Biography of Mortimer Aloysius Sullivan

Serving his fifth term as the mayor of Newport, Hon. Mortimer Aloysius Sullivan, former judge of the Probate Court, is known as a leader of the State bar, and in the practice of his profession has attained distinction. That he has a large and constant partisan and non-partisan following is attested by the fact of his elections to public office on repeated occasions. His contributions to the best traditions of the bar, the courts and the fields of service, in which he is and has been engaged, are well known to the public in Newport and throughout the Commonwealth.

Timothy C. Sullivan, father of the mayor of Newport, was a native of Ireland, who came to the United States in his youth. He settled in Newport, where he became identified with the business and community life. He entered the service of the Federal Government in the Civil War at the inception of the struggle, and was wounded in the first battle of Bull Run, where he lost an arm. After his recovery he returned to Newport, and resumed his merchandising interest, in which he continued engaged until his death, May 9, 1905. He married Mary Blake, who was born in Ireland in October, 1846, and was a young girl when she arrived in this country. They were the parents of ten children, eight of whom survived, among the former being Mortimer Aloysius, of whom further, and John Blake Sullivan, who became postmaster of Newport.

Hon. Mortimer Aloysius Sullivan, son of Timothy C. and Mary (Blake) Sullivan, was born in Newport, Rhode Island, January 2, 1880. He attended St. Mary’s Parochial School in his native city, and thence entered the Rogers High School, where he completed his preparatory training in 1902. His professional course was taken at the Columbia University Law School, where he received his degree of Bachelor of Laws at graduation in his class of 1905.

Admitted to the bar in the same year, Mr. Sullivan opened an office in the city of Newport, where he established himself in practice, in which he began at once to rise, and ere long he arrived at the point of a leader of the bar, which position and standing were long since assured. He continued to draw to his office representative people of the city and its environs, numbering among his clients many of the most important individuals and business concerns of the community. Mr. Sullivan has always been a member of the Democratic party, and on more than one occasion has been instrumental in leading it to a decisive victory.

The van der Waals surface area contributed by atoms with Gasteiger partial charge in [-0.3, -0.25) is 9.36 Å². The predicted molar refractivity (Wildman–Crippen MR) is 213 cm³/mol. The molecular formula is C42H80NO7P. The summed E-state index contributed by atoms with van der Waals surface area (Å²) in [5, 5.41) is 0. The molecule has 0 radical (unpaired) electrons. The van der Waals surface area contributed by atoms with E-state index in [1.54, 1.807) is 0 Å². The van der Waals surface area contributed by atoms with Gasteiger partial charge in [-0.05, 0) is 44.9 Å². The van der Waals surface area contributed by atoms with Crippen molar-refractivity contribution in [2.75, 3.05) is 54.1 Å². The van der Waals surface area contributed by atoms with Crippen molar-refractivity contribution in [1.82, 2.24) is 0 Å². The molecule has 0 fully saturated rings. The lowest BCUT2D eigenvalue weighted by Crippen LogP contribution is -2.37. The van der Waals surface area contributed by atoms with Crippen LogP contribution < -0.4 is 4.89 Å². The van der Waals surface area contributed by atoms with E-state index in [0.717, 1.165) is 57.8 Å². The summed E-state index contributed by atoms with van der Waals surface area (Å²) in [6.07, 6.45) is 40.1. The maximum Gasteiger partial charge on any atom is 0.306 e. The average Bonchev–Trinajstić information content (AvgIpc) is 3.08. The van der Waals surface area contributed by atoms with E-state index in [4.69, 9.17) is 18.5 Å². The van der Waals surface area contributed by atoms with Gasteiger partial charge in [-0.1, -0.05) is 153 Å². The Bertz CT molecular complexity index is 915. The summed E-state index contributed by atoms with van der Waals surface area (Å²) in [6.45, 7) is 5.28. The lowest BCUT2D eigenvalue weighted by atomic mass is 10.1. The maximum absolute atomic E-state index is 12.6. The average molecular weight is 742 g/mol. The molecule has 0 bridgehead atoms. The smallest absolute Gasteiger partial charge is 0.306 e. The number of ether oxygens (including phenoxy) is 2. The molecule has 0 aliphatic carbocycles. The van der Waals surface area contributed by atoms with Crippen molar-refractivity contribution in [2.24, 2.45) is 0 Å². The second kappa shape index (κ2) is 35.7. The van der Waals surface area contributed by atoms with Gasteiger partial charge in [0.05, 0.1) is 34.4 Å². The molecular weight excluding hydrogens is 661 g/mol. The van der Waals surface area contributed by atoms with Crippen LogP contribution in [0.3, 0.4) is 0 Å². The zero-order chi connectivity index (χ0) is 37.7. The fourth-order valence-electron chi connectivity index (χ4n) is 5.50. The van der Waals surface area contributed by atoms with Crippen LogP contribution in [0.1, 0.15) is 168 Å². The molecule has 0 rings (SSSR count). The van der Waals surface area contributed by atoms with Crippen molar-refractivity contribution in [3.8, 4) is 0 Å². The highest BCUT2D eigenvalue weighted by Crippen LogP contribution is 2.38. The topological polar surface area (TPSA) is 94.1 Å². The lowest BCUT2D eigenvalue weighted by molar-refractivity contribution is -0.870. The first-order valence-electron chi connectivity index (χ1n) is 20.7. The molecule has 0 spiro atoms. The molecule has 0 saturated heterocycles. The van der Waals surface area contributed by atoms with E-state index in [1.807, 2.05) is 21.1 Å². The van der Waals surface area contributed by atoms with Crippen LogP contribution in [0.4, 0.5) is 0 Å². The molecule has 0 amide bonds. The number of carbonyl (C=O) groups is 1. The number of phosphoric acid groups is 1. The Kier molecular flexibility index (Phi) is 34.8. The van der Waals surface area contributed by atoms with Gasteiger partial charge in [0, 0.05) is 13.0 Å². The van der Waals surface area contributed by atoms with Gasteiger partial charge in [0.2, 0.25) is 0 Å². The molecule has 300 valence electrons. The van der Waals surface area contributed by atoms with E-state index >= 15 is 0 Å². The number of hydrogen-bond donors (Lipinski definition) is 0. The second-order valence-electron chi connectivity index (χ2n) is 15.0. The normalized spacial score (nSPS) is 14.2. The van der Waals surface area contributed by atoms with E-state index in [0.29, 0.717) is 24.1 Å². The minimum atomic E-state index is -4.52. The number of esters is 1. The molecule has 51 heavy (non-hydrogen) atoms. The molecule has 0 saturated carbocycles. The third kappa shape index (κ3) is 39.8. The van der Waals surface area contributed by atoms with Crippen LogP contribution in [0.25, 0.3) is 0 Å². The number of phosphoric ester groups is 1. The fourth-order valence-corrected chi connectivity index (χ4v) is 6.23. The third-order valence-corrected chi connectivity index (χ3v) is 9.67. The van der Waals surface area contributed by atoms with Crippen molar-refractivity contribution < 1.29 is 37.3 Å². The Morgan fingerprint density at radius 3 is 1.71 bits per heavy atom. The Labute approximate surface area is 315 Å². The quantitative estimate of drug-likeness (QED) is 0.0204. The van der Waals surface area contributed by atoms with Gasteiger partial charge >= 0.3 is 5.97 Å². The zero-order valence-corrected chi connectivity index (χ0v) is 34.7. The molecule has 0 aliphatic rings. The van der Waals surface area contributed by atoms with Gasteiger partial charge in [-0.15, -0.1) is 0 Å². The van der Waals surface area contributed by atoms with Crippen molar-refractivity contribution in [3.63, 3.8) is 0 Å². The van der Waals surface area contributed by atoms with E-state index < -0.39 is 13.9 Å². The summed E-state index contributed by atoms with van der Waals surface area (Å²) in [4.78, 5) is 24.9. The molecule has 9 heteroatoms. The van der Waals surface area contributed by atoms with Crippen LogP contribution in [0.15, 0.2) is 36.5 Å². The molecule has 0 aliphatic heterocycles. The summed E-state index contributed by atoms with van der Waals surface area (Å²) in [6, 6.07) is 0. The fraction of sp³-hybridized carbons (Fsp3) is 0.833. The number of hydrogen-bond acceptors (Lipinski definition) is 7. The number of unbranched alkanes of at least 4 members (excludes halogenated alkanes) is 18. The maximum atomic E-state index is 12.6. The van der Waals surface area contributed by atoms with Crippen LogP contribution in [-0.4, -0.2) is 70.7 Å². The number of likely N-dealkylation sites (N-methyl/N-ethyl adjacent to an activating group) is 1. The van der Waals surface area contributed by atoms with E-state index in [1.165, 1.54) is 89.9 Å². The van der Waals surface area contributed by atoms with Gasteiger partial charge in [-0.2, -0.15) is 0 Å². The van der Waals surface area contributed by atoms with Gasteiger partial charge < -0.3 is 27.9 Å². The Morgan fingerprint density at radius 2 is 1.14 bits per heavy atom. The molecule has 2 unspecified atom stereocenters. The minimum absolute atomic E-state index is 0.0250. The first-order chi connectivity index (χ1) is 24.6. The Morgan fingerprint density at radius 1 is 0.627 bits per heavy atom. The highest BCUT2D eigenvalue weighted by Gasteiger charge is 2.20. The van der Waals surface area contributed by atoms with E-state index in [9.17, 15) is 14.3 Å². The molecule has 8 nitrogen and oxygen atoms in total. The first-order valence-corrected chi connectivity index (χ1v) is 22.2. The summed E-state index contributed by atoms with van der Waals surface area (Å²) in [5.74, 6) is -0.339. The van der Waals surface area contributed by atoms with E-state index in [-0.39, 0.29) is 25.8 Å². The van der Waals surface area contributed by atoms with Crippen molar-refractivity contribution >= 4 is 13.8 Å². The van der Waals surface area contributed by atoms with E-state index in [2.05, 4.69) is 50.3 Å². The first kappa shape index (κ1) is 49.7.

In 1914, Mr. Sullivan was elected Judge of Probate of the city of Newport, and in the discharge of the exacting duties of that office, fraught with so many and various responsibilities, he made a notable record. Among other things, he attained an enviable reputation for judicial qualities and the display of a sense of equality and fairness in his handling of the problems presented to him for adjudication. He filled the position until March, 1923. On that date he relinquished the duties of his successor, having been elected to the office of Mayor of Newport. So favorable an impression did his first administration of this office make upon the electors that they reelected him for a second term, and this action they have since repeated on three occasions, giving him five successive terms, and being at this writing the holder of the office. He has served consecutively the longest of any one to hold this office in the history of the city. The municipality of Newport has benefited in many ways from the far-sighted, businesslike and tactful elements that have made his administrations fruitful of eminent results contributory to the progress and prosperity of his native city.

Popular in fraternal circles, Mayor Sullivan is affiliated with the Knights of Columbus, the Ancient Order of Hibernians, Loyal Order of Moose, Friends of Irish Freedom, Sons of Union Veterans, and the Benevolent and Protective Order of Elks. He is well liked in social organizations, belonging to the Wanumetonomy Golf and Country Club and the Ida Lewis Yacht Club. He is also a member of the Newport County Democratic Club, in whose proceedings he is a moving spirit. His religious fellowship is with St. Joseph’s Roman Catholic Church.

Mayor Sullivan married, June 29, 1920, at Newport, Mary Dorothy Rooney, daughter of Henry F. and Margaret (Collins) Rooney. Their children:

  1. Mary Dorothy, born July 3, 1921.
  2. Margaret Louise, born January 7, 1924.
  3. Mortimer Aloysius, Jr., born August 2, 1927.

Carroll, Charles. Rhode Island: Three Centuries of Democracy, vol 3 of 4. New York: Lewis historical Pub. Co., 1932.

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